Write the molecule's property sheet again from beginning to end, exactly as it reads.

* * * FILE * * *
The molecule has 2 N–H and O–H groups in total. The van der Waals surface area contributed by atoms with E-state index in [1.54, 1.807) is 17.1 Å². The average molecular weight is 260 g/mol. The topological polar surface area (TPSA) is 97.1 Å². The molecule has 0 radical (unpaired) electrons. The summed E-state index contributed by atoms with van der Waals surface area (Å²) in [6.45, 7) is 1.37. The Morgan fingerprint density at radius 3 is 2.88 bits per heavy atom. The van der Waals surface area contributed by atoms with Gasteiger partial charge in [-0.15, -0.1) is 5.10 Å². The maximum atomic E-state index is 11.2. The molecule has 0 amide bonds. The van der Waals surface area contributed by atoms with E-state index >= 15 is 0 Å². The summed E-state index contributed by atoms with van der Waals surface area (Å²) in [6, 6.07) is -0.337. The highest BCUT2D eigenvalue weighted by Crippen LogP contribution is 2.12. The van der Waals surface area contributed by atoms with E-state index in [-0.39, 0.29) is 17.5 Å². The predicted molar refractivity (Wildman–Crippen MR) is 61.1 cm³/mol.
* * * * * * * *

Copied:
The molecule has 2 N–H and O–H groups in total. The van der Waals surface area contributed by atoms with E-state index in [1.54, 1.807) is 17.1 Å². The average molecular weight is 260 g/mol. The topological polar surface area (TPSA) is 97.1 Å². The molecule has 0 radical (unpaired) electrons. The summed E-state index contributed by atoms with van der Waals surface area (Å²) in [6.45, 7) is 1.37. The Morgan fingerprint density at radius 3 is 2.88 bits per heavy atom. The van der Waals surface area contributed by atoms with Gasteiger partial charge in [-0.15, -0.1) is 5.10 Å². The maximum atomic E-state index is 11.2. The molecule has 0 amide bonds. The van der Waals surface area contributed by atoms with E-state index >= 15 is 0 Å². The summed E-state index contributed by atoms with van der Waals surface area (Å²) in [6, 6.07) is -0.337. The highest BCUT2D eigenvalue weighted by Crippen LogP contribution is 2.12. The van der Waals surface area contributed by atoms with E-state index in [-0.39, 0.29) is 17.5 Å². The predicted molar refractivity (Wildman–Crippen MR) is 61.1 cm³/mol.